What are the major concerns today of your readers when it comes to eating right for Diabetes? And how are you addressing them?
My readers biggest concern is the constant bombardment of food: advertising on TV, Internet, billboards, proliferation of fast-food restaurants and coffee shops. A constant pressure to eat. Even farmers markets have become havens for selling donuts, sweet beverages, and now in BC, liquor; they are no longer about just fruits and vegetables. We have too much choice, and most of us are not very good when the unhealthy choice is the easy choice. Especially when faced with long commutes and excess screen time, stopping for a meal on the run becomes normal. I try and bring readers back to the family meal, by showing that a healthy delicious meal can be made quickly and easily in our own homes. It’s almost like a new way of thinking again. We know that when children eat meals with their families they are happier, do better in school, and they are leaner which decreases the risk of diabetes. Preventing diabetes needs to start with our children. We learn our eating habits in childhood and if we are going to start managing this epidemic, we need to bring back the family meal. This means turning off cell phones and computers, eating slower, enjoying our food, and starting to feel comfortable to talk and share.
How important is sustainability?
Very! In a food sense, sustainability means eating lightly and eating close to home. Here are 7 steps I would suggest if you want to eat in a more sustainable way. #1 Eat less (it is estimated that we are eating 20% more calories than our grandparents did); the more you eat, the more energy is required to grow, package and transport food; #2 Eat out only very occasionally in fast-food restaurants; these rely on large amounts of packaging, generally never recycled; #3 Eat less meat (some may choose no meat) and along with this, eat more vegetables; #4 If you have some garden space, start growing some of your own food in an organic way (community gardens are an option if you have no garden space); #5 Buy local to reduce the energy required to transport foods; #6 Instead of drinking soft drinks, bottled juice and bottled water – drink tap water (bottled and canned beverages create huge volumes of waste, even if recycled it takes energy to recycle and potentially leaches toxins in the process); and this one might be unpopular, but #7 drink less coffee, and when you do drink it, make it at home to save on the paper coffee cup that gets thrown out and is rarely recycled. Growing coffee and growing sugar cane takes away huge tracks of land that could be used for growing nutritious food, or converted back to nature.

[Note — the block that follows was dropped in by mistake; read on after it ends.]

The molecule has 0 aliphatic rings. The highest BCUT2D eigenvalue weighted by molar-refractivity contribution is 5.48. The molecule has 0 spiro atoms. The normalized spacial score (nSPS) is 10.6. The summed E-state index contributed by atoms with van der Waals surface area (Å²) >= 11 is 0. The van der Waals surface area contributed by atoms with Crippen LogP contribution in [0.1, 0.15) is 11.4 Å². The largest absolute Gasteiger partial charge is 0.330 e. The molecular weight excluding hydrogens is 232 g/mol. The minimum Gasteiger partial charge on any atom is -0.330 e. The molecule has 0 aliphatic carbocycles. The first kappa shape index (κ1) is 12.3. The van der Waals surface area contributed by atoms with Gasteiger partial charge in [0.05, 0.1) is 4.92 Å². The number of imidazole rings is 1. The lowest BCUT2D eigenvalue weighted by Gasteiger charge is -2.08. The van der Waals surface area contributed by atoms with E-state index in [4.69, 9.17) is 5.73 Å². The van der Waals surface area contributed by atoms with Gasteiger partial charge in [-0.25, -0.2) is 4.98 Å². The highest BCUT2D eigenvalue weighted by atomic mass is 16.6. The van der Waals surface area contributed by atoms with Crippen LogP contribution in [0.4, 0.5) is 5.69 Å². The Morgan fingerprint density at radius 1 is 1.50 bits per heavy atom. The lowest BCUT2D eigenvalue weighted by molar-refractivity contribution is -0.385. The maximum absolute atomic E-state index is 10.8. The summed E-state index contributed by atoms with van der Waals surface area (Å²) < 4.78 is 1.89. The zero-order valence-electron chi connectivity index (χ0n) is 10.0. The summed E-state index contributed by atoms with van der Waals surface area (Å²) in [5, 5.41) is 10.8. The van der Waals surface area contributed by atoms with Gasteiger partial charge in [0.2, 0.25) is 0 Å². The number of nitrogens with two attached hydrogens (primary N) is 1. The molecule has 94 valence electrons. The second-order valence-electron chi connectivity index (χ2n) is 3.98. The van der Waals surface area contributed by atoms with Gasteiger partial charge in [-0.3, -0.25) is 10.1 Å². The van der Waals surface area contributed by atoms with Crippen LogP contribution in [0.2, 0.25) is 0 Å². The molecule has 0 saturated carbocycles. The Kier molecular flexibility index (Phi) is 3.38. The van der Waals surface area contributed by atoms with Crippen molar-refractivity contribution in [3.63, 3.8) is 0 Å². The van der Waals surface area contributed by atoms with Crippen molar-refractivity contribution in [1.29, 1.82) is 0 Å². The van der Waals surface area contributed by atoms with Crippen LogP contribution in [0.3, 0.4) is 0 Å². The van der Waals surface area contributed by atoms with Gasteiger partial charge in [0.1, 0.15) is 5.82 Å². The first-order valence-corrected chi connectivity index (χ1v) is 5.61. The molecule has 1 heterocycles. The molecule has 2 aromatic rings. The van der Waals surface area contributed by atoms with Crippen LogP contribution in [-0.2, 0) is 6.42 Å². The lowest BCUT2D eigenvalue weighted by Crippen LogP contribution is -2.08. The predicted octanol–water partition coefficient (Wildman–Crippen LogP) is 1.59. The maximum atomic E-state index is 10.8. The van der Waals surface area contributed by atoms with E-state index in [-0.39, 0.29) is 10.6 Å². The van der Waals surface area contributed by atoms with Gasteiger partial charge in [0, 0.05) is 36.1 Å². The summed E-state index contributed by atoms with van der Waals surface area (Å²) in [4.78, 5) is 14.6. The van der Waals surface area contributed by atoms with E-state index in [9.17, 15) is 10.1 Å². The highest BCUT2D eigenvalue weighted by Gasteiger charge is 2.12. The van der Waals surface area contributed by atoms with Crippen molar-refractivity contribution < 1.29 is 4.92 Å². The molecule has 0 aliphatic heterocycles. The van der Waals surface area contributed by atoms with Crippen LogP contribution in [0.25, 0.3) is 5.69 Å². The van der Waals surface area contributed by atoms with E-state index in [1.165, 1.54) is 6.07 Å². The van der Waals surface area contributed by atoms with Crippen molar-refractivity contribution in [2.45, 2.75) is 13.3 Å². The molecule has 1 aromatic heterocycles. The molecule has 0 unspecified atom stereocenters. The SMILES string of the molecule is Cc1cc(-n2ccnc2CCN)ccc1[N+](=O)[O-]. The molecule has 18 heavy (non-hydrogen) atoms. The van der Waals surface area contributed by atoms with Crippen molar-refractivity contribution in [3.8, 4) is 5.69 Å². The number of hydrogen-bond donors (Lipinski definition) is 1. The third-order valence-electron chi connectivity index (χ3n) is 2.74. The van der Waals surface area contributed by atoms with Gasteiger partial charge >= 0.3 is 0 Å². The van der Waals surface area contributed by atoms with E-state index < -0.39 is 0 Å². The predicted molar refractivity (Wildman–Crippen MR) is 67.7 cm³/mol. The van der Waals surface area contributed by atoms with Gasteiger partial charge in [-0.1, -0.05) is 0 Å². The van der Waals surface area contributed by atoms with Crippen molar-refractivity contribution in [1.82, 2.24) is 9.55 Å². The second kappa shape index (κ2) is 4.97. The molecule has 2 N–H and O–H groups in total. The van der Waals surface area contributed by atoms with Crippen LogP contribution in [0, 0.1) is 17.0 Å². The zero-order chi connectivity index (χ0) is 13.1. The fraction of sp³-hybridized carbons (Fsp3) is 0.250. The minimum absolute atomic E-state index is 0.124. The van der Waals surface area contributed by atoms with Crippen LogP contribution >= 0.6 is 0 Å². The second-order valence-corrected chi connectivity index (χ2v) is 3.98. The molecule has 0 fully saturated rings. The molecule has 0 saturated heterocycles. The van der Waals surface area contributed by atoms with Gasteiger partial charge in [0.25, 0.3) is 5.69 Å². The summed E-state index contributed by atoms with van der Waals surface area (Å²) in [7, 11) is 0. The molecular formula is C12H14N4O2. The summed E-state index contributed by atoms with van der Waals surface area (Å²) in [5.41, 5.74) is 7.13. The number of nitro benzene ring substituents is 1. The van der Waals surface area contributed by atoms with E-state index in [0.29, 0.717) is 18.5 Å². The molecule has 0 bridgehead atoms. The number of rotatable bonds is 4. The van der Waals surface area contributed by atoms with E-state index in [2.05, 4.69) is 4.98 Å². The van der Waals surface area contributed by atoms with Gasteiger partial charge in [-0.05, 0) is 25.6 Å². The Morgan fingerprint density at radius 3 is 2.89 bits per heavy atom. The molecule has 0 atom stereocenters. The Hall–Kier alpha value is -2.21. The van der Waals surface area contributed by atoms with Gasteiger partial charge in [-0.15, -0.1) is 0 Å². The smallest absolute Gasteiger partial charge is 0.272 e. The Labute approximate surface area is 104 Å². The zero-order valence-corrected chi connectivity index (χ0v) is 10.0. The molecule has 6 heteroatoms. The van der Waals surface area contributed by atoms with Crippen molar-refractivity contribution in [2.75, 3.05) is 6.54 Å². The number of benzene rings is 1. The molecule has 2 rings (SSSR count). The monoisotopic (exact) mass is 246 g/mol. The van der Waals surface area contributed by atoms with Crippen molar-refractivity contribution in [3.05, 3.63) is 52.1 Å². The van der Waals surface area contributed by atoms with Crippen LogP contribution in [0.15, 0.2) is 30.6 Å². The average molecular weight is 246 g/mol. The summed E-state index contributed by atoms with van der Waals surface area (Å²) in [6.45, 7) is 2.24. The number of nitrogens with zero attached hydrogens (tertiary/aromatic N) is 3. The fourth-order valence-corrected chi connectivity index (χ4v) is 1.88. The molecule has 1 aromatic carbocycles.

What steps do you take toward conservation in your meal planning?
I call my menus “traditional” in that they do include your standard meat, potato and vegetable. However, over the generations people have learned to eat more meat, and the emphasis in my meals is smaller portions of meat, fish or poultry, and a lot more vegetables. Most people won’t make drastic changes in their eating, but if you could get everyone to eat “less” meat, this would be a positive step forward. I also include a variety of non-meat meals such as Baked Macaroni and Cheese, Sun Burger (made from beans and sunflower seeds) and Vegetarian Sauce for your pasta. My meals teach moderation, and help people reduce their portions. I also encourage exercise and a great way to get exercise is gardening and walking in nature. When we are in nature, we can experience the healthy lifestyle that conservation practices help maintain.